Sunday, March 27, 2011

Aria Pro II - "The Cat Bass"

So here is the device that started it all.  It was somewhere around 1992 when I bought this bass in a local music store.  It was used. It was cheap - or at least the cheapest one they had available ($129).  It was a bass.  That was all I knew about it at the time. I picked it up so a friend and I could hack out metal songs, playing along with tracks on a CD player.  High tech.  This was really before the internet, so we were limited to whatever tabs we could find in guitar magazines.  God it seems like the Dark Ages. We messed around for a while, he moved away and the old Cat got mothballed for a decade and a half.  I guess I always had some kind of dormant interest in playing again, because I never got rid of it.  Coming back to playing probably had a lot to do with the internet.  The availability of tabs, cover videos on YouTube, online stores making every kind of gear available - how could you not be in a band if you loved music?

That's the history.  Here's the nuts and bolts:

Aria is a Japanese outfit that actually makes some pretty respectable gear.  Cliff Burton is a bassist you may know who used an Aria Pro II (not a Cat) until he died in 1986 and took Metallica with him to the grave.  The Cat was only produced in 1986-87, and I guess was to Aria what Squier is to Fender.  Kind of cool that this one is still rocking after 25 years.

Mine has passive pickups, pickup selector, tone and volume knobs. Personally, I like to crank the tone up high and use the neck pickups to emphasize the pick sound, which I really dig.  I use Ernie Ball Regular Slinky strings on it because I like their brightness.  It has a great neck, too.  Something about the profile or finish just makes it really nice to play.  The action was super high when I got it, but its got a good functional bridge and easily accessible truss rod, so that was easy enough to take care of.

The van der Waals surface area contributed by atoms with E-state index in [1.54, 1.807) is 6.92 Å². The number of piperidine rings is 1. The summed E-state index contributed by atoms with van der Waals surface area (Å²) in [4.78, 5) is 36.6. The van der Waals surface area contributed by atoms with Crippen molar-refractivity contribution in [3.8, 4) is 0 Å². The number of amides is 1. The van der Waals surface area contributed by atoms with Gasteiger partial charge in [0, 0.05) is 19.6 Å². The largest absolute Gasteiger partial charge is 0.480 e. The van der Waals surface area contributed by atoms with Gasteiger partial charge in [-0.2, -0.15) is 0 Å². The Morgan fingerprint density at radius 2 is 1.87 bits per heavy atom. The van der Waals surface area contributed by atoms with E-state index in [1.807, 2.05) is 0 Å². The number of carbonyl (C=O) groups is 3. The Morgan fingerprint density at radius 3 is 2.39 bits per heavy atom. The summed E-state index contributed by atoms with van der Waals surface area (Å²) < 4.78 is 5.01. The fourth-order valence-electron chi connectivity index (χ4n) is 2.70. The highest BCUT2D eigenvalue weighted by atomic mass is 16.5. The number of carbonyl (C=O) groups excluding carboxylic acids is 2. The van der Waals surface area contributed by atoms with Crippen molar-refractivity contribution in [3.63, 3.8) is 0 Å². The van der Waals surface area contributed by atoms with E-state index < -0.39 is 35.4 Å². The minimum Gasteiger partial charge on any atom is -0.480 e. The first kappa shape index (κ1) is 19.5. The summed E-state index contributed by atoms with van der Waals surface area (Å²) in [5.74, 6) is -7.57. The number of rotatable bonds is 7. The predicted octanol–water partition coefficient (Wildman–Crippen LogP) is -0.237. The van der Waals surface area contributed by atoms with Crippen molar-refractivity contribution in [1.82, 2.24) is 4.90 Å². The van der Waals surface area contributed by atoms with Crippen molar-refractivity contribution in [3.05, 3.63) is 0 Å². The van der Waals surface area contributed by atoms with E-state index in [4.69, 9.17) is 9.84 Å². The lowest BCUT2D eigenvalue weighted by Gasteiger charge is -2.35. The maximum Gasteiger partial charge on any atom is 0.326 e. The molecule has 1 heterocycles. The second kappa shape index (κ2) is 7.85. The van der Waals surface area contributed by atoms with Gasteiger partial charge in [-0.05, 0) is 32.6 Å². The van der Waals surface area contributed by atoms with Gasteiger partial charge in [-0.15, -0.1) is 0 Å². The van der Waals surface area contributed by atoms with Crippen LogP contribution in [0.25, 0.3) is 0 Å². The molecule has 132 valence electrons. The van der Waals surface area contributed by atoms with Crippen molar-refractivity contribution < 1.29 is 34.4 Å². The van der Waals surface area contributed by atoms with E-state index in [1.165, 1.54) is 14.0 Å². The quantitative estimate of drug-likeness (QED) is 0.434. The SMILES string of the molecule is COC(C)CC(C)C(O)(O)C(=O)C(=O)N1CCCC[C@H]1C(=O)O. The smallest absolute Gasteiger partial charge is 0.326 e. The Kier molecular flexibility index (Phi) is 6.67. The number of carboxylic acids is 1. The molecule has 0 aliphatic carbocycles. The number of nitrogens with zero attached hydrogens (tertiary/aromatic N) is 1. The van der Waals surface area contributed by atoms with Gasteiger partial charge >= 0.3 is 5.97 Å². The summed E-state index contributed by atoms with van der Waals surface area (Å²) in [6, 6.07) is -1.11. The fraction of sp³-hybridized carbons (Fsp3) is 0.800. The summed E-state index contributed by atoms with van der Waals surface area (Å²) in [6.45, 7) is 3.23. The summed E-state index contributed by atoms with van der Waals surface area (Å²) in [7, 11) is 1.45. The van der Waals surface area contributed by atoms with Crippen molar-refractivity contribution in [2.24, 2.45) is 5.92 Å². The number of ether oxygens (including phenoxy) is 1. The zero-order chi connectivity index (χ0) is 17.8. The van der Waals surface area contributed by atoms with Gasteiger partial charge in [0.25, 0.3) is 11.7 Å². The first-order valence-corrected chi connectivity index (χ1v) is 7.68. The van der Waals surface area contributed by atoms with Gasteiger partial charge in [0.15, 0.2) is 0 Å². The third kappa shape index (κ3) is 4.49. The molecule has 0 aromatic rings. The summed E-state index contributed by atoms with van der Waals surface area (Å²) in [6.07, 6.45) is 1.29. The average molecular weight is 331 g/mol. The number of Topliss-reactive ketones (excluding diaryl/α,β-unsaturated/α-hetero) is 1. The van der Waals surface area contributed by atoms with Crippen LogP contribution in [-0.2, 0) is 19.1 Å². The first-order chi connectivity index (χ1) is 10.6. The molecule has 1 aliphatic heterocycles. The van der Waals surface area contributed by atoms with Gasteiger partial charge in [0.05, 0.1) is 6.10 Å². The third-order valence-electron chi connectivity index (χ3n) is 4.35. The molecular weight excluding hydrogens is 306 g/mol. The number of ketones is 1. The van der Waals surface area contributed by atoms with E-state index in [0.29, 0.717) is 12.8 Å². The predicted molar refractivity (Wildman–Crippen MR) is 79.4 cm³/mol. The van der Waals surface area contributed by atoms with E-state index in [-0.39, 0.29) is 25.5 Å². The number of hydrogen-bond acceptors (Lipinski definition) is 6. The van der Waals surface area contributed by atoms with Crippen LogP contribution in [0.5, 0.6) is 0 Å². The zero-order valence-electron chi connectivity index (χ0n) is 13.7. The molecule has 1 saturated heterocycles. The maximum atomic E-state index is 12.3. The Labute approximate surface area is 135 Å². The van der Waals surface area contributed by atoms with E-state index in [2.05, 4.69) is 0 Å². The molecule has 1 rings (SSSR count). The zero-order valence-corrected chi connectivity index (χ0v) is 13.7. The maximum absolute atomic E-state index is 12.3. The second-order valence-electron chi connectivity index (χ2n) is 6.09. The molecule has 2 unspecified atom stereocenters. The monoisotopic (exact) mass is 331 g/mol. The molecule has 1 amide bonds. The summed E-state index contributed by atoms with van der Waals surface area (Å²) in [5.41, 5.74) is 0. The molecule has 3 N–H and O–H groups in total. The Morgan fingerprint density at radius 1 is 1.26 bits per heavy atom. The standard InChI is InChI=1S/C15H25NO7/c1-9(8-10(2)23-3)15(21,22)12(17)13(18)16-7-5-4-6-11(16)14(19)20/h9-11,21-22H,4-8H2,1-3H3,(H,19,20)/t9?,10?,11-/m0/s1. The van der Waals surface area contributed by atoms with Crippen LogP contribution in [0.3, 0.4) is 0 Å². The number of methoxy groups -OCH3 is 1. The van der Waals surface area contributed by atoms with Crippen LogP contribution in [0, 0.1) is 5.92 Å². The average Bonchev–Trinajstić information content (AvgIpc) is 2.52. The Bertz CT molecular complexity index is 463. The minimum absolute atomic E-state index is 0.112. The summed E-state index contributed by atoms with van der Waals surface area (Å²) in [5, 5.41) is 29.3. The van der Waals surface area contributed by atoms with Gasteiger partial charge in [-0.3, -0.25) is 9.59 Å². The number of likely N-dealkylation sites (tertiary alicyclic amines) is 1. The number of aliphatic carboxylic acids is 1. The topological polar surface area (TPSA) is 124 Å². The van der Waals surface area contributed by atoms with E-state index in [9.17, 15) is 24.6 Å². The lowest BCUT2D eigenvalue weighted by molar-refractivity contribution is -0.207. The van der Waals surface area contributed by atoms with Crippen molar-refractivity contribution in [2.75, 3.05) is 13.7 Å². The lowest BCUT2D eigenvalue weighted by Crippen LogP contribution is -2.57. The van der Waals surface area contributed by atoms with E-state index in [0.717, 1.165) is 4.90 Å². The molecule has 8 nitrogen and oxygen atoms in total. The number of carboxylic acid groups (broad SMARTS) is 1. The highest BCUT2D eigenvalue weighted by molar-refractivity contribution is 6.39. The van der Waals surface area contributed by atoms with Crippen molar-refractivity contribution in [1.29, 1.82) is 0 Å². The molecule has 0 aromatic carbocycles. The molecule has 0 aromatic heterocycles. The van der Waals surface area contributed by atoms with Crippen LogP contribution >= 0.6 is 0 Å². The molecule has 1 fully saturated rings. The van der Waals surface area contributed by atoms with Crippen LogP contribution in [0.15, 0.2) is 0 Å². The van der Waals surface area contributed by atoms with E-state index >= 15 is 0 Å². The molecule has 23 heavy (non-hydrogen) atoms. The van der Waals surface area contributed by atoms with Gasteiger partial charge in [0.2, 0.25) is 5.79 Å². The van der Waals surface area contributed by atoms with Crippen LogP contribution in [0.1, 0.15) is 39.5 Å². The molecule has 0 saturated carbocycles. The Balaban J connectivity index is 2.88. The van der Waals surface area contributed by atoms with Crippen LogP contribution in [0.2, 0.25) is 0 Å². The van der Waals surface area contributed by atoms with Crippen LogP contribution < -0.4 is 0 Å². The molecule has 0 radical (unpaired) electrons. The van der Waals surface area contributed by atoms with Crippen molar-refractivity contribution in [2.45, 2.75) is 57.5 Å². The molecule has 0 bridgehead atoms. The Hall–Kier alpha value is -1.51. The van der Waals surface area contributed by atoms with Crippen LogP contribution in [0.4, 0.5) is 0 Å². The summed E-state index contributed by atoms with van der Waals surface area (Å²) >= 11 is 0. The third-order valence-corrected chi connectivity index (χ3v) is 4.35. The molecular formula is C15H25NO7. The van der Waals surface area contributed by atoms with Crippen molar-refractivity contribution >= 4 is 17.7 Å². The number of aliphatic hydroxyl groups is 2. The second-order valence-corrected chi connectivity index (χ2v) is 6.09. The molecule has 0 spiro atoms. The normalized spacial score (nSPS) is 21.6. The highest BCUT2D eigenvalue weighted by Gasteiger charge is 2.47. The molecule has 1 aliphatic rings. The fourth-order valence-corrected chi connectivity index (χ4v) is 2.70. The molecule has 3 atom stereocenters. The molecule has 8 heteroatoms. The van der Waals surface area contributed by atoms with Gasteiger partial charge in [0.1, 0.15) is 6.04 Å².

If I had any complaint with it, it would be the fact that it hums when its at rest.  Not loud, but enough to not be perfectly silent. The Cat's sustain isn't the greatest - and gets worse if you use a noise gate to cancel out the hum.  These two issues were what I looked to address when I went shopping for my latest bass, but thats for another review.

So why review a 25 year old guitar?  Well, for one thing, they are still out there.  They pop up on eBay every now and again.  If you're in the market for a cheap bass and can pick one up for $100, I think you'd be well served.  I've played the Squier super cheap entry model and it definitely doesn't feel as substantial as The Cat.  Plus, I kind of like giving used things a new home.  So if you get a chance to check one out or see one at a flea market, I think they're a solid entry level bass.

Next time, I'll turn off the way back machine and review something more current: the brand spanking new Ibanez TS9B Bass Tube Screamer.


  1. You wouldn't happen to know where I could get an original neck for The Cat Bass except in white not black.

  2. I scored a 1988 Aria Pro II for $150 last week! I am in Australia, and these things are as rare as rocking horse shit, but it's a beauty!
    I converted it from Active to Passive, as the pre-amp was blown... It sounds awesome!

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